I know I should be writing about bike racing and specifically about Cyclocross Nationals, since I’m down in Austin for just that. And the racing was great yesterday. Peter Weber, Brandon Dwight, Paul Bonds, Mark Savery and many others had great races. But, I want to write about a couple experiences I had the last couple days.
Two days ago, Bill and I were out riding west of Austin out by Bee Caves. We were doing the loop out Southwest Parkway and then 620 over the dam and back to Austin. We were on 71, nearly to the light at Bee Caves, riding on the shoulder, when a pickup, dually, comes by, swears over to the white line and guns his engine. It was diesel and it scared the shit out of me. \
So he then moves into the center lane and, many lucky or not, gets stopped at a light about 200 meters up. I decide that I’m going to go and have a talk with him, so I ride up on the passenger side, between cars and go to the passenger side window. I can see there is a whole family in the truck, like maybe 4 kids, a mom and then the guy driving. I knock on the window, the guy looks over and I can see he goes off. He pushes the electronic window button and then I hear the profanity. He is crazed. I don’t even get a chance to say a word before I see his front wheels turn to the right and he tries to creep forward to come towards me.
Luckily for me, he was boxed in front and rear, and on the side. He was screaming shit, right over his family, and I yelled something back, I can’t even remember what. The weird thing is that, even though the light was still red, a couple cars right behind me honked their horns, which I took as them honking at me, but I could be wrong about that, now that I think about it.
The light turned green and the guy really wanted to turn right to follow us, but was in the middle lane and had to go straight. Bill kept looking back, thinking the guy was going to come up from behind. He was sure the guy had a gun, which I don’t doubt.
Anyway, that was the end of it. Not a good experience, but not my worse bike/automobile experience either. I have noticed that lots of people, here in Austin, use their horns more than I like. And most of those I’ve noticed are driving pickups or big SUV’s.
Then flash forward to yesterday. I went over to the race early, before Vincent’s race at 2:30 and had a couple hours to go ride. I did a lap with Vincent on the course, got my tires all clogged up with mud and then went out on the road.
I started out of Zilker Park to the South and turned Southwest on Bee Caves again. I got just a couple miles up Bee Caves, still in Austin, but between commercial areas, when I see this young black dog running around in the road. Bee Caves is a really busy road with no shoulder. The dog is obviously lost and not traffic savvy. He is on the shoulder, the darts out into traffic and back. I sprint up and jump off my bike and the dog comes to me.
He has a collar, but it is sort of loose and I’m a little worried he is going to squirm out of it. So, I drop my bike and get the dog between my legs and kind of hold him there, trying to see if he has tags and a number.
I see he has a tag and a couple phone numbers, but my phone is in my jersey pocket and it is pretty hard keeping ahold of the dog and the cars are all going by at 50 still. I’m trying to figure out how I am going to get the dog away from the road and back to where he belongs.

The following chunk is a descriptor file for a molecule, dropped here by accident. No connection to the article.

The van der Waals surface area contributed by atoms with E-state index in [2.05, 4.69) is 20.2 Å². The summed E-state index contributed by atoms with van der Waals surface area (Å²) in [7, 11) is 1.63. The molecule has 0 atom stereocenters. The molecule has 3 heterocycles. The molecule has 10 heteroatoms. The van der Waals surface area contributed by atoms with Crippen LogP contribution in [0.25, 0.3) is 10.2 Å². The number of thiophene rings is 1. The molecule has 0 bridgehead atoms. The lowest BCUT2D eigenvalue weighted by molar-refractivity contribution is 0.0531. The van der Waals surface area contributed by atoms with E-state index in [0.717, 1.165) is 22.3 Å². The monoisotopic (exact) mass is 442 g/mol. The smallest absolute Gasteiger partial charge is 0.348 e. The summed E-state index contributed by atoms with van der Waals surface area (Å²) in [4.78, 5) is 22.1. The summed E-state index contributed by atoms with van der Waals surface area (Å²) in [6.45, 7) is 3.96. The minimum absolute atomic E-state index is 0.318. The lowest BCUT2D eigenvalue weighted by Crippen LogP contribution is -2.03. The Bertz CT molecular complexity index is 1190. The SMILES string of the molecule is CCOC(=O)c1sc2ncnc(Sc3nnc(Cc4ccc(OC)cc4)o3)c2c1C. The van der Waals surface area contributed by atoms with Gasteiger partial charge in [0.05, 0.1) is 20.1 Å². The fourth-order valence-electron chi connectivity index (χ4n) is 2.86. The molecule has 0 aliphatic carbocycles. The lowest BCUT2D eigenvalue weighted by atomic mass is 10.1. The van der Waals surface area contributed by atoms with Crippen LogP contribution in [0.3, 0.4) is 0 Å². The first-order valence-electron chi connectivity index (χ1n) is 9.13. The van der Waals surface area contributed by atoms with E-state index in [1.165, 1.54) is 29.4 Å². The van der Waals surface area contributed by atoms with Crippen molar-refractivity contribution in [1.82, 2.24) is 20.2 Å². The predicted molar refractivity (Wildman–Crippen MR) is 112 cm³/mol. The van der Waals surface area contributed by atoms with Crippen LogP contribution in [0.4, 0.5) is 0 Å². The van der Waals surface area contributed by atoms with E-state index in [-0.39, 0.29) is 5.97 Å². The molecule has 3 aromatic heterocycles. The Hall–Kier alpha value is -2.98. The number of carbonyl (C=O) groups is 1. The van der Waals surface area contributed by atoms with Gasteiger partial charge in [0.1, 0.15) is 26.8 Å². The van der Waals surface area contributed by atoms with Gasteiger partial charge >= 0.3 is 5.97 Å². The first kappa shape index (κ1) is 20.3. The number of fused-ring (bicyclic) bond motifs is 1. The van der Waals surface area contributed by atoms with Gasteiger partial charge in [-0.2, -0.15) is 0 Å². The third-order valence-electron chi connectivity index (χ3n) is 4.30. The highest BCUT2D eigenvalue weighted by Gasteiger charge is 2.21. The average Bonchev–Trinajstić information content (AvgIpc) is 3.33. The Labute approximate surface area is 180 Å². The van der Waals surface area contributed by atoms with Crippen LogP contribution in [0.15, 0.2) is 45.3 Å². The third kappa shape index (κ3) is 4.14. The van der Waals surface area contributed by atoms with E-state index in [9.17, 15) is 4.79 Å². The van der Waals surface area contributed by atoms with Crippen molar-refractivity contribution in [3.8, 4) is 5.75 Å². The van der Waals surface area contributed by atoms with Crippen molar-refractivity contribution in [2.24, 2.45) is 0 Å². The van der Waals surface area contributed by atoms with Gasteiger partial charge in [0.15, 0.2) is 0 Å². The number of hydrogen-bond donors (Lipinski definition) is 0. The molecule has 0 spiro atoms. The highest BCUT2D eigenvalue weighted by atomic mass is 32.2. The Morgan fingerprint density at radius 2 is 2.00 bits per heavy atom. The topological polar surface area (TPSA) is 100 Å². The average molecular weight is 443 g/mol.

Just then a pickup truck pulls up, with his blinkers on stops next to me. A guy and what seems like a grown son, get out of the truck and the man says he saw the dog running around and turned around to come get it. He tells his son to put the dog in the back of the truck. I asked him if he thought the dog would stay in the truck bed and he said that he had a tie down and I looked it and seems like that is how he took his dogs around, it was perfect.
The “kid” put the dog in the back of the truck, and the man told me he’d make sure the dog got home. I thanked him and he drove off. I started riding again and less than 100 meters later, there was a lady walking back against traffic coming right out me. There wasn’t really a shoulder and the ditch was rock and steep. I was thinking why would she be walking out on this road, it was so dangerous.
As I approached her, she waved and stopped me. I moved off the road and she asked me where was the dog. I told her that a man in a pickup stopped and took it. She said she saw me on the side of the road, holding the dog and it looked like I needed help, so she pulled off in a commercial parking lot, maybe 500 meters up and road and was walking back to help me.
That was so nice. She seems relieved that the dog was okay and I thanked her too for trying to help.
The rest of the ride, I thought about how nice it was that two separate people would stop and help in that situation. I never expected it and it really helped out a ton. I would have been in a bit of a bind trying to get that dog back home safely. It worked out great. I’m pretty sure that most other places I ride, no one would have stopped.
So, here were two opposite experiences, pretty much in the same city. One very disappointing and one up lifting. I guess it is just how people are. We are fickle. I’m wondering if the same guy yelling at me might have stopped and helped if I was standing on the side of the road holding a black lab? You just never know.
The man helping me out. Notice that the car beside him didn’t even move over at all. Weird that people can be so mean to other people and so nice sometimes too.
While I was out riding, Bromont was playing at the course with his new friend, Nehemiah, from Enid Oklahoma.